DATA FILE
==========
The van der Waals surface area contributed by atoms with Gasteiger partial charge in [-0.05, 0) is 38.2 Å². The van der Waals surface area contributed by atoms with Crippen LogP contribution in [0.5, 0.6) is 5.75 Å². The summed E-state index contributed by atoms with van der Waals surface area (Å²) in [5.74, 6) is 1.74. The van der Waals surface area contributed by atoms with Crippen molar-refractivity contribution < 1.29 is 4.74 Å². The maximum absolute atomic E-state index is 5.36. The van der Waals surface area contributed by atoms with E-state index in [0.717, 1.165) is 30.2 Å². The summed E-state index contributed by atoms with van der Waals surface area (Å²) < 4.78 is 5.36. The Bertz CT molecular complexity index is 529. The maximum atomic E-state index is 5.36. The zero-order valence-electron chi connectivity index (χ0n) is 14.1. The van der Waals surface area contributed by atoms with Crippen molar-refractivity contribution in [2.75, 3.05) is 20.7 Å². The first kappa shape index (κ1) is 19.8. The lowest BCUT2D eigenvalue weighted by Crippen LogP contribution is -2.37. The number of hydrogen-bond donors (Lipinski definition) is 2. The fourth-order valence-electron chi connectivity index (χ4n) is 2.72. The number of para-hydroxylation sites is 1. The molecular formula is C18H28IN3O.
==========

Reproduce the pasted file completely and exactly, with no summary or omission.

The van der Waals surface area contributed by atoms with Gasteiger partial charge in [-0.05, 0) is 38.2 Å². The van der Waals surface area contributed by atoms with Crippen LogP contribution in [0.5, 0.6) is 5.75 Å². The summed E-state index contributed by atoms with van der Waals surface area (Å²) in [5.74, 6) is 1.74. The van der Waals surface area contributed by atoms with Crippen molar-refractivity contribution < 1.29 is 4.74 Å². The maximum absolute atomic E-state index is 5.36. The van der Waals surface area contributed by atoms with E-state index in [0.717, 1.165) is 30.2 Å². The summed E-state index contributed by atoms with van der Waals surface area (Å²) < 4.78 is 5.36. The Bertz CT molecular complexity index is 529. The maximum atomic E-state index is 5.36. The zero-order valence-electron chi connectivity index (χ0n) is 14.1. The van der Waals surface area contributed by atoms with Crippen molar-refractivity contribution in [2.75, 3.05) is 20.7 Å². The first kappa shape index (κ1) is 19.8. The lowest BCUT2D eigenvalue weighted by Crippen LogP contribution is -2.37. The number of hydrogen-bond donors (Lipinski definition) is 2. The fourth-order valence-electron chi connectivity index (χ4n) is 2.72. The number of para-hydroxylation sites is 1. The molecular formula is C18H28IN3O.